Josiah slept for a few hours, then awoke, and lay in bed without moving, his mind wrapped in thought.

The room was bathed in the silver light of a full moon, which sliced across the darkness and illuminated the chamber with a gentle frosty glow. Josiah turned his head a bit and gazed out at the sky, now pitch black and emblazoned with millions of brilliant stars. He could see the gate, and the rocky desert hills beyond, all awash in the same white aura. A warm gentle breeze wafted in, carrying on it the soft song of the sisters at their evening worship. Josiah could barely make out the tune; it was an old chant, familiar and soothing in its tone. After a few moments of listening, the voices seemed to grow louder, and Josiah relaxed, listening to the music as he contemplated the night sky.

It all seemed so peaceful, and yet Josiah's soul was not at peace. Years ago he was convinced he had made his peace with God, but now he was beginning to wonder. All of his studying and traveling had convinced him that all men of faith, no matter what religion, served God in their own way, and the good works they did were still good, no matter in what tongue they prayed, or the name of the deity they prayed to. He had seen the good that men did in God's name, and been encouraged.

But he had seen plenty of evil too; his own father had been a man of God, yet as brutal and unforgiving as any man Josiah had ever encountered. He could still hear his father's curses, his sister Hannah's screams, feel the burning guilt as he watched his family tear itself apart. He could hear his father angrily curse his rebellious son, and Hannah's pitiful moans as she descended into insanity. The poor girl had finally been taken to a mission to live out her life, Josiah paying for her care; but the sight of his mad sister, ravaged by the cruelties of her condition which he might have prevented had he only taken the time to see it, drove him nearly insane himself with remorse. Only the bottle seemed able to cure his anguish.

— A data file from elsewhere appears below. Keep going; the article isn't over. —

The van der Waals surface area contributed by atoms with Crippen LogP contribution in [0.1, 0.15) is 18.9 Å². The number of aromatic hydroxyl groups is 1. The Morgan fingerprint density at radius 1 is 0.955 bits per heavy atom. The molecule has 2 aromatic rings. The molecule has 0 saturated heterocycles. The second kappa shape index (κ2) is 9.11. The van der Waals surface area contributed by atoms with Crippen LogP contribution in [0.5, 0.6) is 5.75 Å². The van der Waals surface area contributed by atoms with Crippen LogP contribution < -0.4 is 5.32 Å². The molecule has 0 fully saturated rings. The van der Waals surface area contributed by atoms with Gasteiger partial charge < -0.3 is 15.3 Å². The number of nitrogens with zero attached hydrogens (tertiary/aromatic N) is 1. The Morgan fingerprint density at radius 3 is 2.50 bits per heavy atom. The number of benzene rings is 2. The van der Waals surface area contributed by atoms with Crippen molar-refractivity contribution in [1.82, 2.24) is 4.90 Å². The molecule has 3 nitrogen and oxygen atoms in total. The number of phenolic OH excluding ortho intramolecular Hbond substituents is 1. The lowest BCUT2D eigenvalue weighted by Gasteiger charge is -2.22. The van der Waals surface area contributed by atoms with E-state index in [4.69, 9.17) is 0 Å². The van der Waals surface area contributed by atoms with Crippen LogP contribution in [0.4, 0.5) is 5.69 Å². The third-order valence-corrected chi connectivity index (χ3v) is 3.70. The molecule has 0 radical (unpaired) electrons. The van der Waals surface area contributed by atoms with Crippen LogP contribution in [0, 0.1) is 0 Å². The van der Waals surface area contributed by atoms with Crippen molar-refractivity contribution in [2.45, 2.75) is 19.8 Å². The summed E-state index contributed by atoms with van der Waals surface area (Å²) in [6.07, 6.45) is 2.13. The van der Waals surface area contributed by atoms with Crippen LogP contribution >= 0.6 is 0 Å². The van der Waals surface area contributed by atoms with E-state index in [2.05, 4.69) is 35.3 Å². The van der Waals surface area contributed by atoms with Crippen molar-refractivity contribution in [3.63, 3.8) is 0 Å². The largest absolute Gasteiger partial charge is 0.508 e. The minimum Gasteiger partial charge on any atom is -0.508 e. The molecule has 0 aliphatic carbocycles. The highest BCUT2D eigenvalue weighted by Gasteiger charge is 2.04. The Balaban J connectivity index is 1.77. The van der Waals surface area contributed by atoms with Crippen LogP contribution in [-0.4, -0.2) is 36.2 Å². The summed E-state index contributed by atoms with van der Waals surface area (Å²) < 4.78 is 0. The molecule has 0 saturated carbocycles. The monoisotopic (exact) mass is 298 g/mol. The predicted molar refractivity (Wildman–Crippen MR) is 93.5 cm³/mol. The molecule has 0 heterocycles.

Josiah had found himself eager to search the world for the love he somehow still believed existed. And so he had searched, and learned, and been enlightened; but the demons still tortured his soul, and there was no peace. "I'll never be free and clear", he had told Vin, and the undeniable truth of those words burned deeply into his heart.

His mid drifted back; had there ever been a time when he wasn't alone and searching? There were only a few times growing up when he wasn't afraid, of God or his father or Hell. A dim memory stirred: a beautiful, secluded place on the banks of the Missouri. How old had he been then? 13? And Hannah had been 10. They'd been living near the Indians, preaching to them, and every once in a while their father would fly into a rage. He and Hannah had found this sanctuary by the river, a haven of moss-covered rocks and trees where they would hide and comfort each other until it seemed safe to go back. For some reason their father had never found them there, and Josiah was saddened to think that it was the last place he'd truly felt safe. Time had undoubtedly erased the place, just as it had erased the security from his life. Cast out of the Garden to wander the earth accursed...

He sighed and stirred, his muscles sore from laying in one position for so long. At least God had directed his path to cross that of Chris Larabee and the others; there was that argument for His mercy. He had known Nathan first, and it had refreshed him to know such an honest man still existed in the world. Despite his hardships, Nathan bore little bitterness, and his steadying influence had often saved him from drowning his sorrows too often.

It was right here, Josiah mused as he listened to the nuns singing their prayers. If he'd had the strength he could have gone outside and found the very spot where he was standing that day that Nate had brought them by.